Experimental J&J vaccine protects monkeys in a single dose-study – Yahoo Finance

By Julie Steenhuysen
CHICAGO, July 30 (Reuters) – Johnson & & Johnson on Thursday started U.S. human safety trials for its COVID-19 vaccine after launching details of a study in monkeys that revealed its best-performing vaccine prospect used strong security in a single dosage.
When exposed to the virus, six out of six animals who got the candidate vaccine were entirely protected from lung disease and five out of six were secured from infection as measured by the existence of virus in nasal swabs, according to the study released in the journal Nature.

” This gives us confidence that we can check a single-shot vaccine in this epidemic and learn whether it has a protective result in humans,” Dr. Paul Stoffels, J&Js primary clinical officer, informed Reuters in a telephone interview.
The U.S. government is backing J&Js vaccine effort with $456 million in funding as part of a spending spree targeted at speeding production of a vaccine to end the pandemic, which has contaminated millions and eliminated more than 660,000 individuals.
Stoffels said prior tests of this kind of vaccine in other illness found that a 2nd shot considerably increases defense. However in a pandemic a single-shot vaccine has a considerable benefit, sidestepping a great deal of the logistical concerns associated with getting people to come back for their second dose.
The business prepares to take up the question of one or 2 dosages in its stage 1 trial, which started today in the United States.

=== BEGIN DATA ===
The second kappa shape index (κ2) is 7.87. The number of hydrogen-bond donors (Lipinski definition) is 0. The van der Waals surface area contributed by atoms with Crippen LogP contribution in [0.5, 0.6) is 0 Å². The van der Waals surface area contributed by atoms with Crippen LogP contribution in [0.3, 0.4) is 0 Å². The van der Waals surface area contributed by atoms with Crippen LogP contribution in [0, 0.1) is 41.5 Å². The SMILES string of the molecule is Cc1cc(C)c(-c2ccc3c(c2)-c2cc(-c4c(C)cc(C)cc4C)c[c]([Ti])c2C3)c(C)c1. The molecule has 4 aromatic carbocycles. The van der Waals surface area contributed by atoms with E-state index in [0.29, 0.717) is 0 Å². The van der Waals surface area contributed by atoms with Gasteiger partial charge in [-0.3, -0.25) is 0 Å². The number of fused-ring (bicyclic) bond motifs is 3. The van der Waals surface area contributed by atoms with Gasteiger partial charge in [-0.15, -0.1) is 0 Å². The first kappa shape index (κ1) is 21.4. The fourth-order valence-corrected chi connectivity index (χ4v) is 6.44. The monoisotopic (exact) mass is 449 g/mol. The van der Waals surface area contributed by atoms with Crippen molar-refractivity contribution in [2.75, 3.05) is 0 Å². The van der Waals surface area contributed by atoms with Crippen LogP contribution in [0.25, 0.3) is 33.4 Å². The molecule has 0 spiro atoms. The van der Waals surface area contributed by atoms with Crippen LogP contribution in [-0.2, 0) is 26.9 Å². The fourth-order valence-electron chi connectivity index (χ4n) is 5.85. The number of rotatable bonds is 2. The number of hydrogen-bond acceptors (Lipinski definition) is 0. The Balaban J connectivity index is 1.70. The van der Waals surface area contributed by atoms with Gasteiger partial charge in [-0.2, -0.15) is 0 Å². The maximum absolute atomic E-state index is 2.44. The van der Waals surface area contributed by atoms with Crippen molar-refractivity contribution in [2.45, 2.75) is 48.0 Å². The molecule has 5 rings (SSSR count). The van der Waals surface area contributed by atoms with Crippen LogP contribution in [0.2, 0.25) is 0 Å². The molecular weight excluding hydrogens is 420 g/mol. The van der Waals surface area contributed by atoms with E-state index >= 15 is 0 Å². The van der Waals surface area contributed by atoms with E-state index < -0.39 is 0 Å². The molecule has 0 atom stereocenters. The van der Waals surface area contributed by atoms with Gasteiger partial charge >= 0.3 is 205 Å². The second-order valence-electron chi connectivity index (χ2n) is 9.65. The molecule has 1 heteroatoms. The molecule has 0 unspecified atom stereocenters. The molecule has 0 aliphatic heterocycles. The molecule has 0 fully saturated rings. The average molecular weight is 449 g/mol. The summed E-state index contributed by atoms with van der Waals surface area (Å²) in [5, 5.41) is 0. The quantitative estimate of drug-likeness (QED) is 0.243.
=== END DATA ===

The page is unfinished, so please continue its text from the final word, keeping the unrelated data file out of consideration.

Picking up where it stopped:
Depending upon those outcomes, J&J prepares to start massive, phase 3 testing with a single-shot program in the 2nd half of September. Around the exact same time, the company will start a parallel phase 3 research study testing a two-shot program of the vaccine, Stoffels said.
J&Js vaccine uses a typical cold infection referred to as adnovirus type 26 or Ad26 to shuttle coronavirus proteins into cells in the body, triggering the body to mount an immune defense versus the infection.
In the monkey study, scientists from J&J and Harvards Beth Israel Deaconess Medical Center studied seven various prospective vaccines in 32 animals and compared the results to 20 control animals who got placebo shots.
Six weeks later on, all of the animals were exposed to the SARS-CoV-2 infection. All 20 animals that received the placebo developed high levels of virus in their lungs and nasal swabs.
In the best-performing prospect, which J&J selected for human screening, none of the animals had infection in their lungs and just one showed low levels of infection in nasal swabs. Lab tests revealed they all had established antibodies capapable of reducing the effects of the infection after a single shot.
” This study reveals that even simply a single immunization with the Ad26 vaccine leads to neutralizing antibody reactions and robust security of monkeys against COVID-19,” said Dr. Dan Barouch, a vaccine scientist at Beth Isreal Deaconness who led the research in partnership with J&J.
( Reporting by Julie Steenhuysen; modifying by Richard Pullin).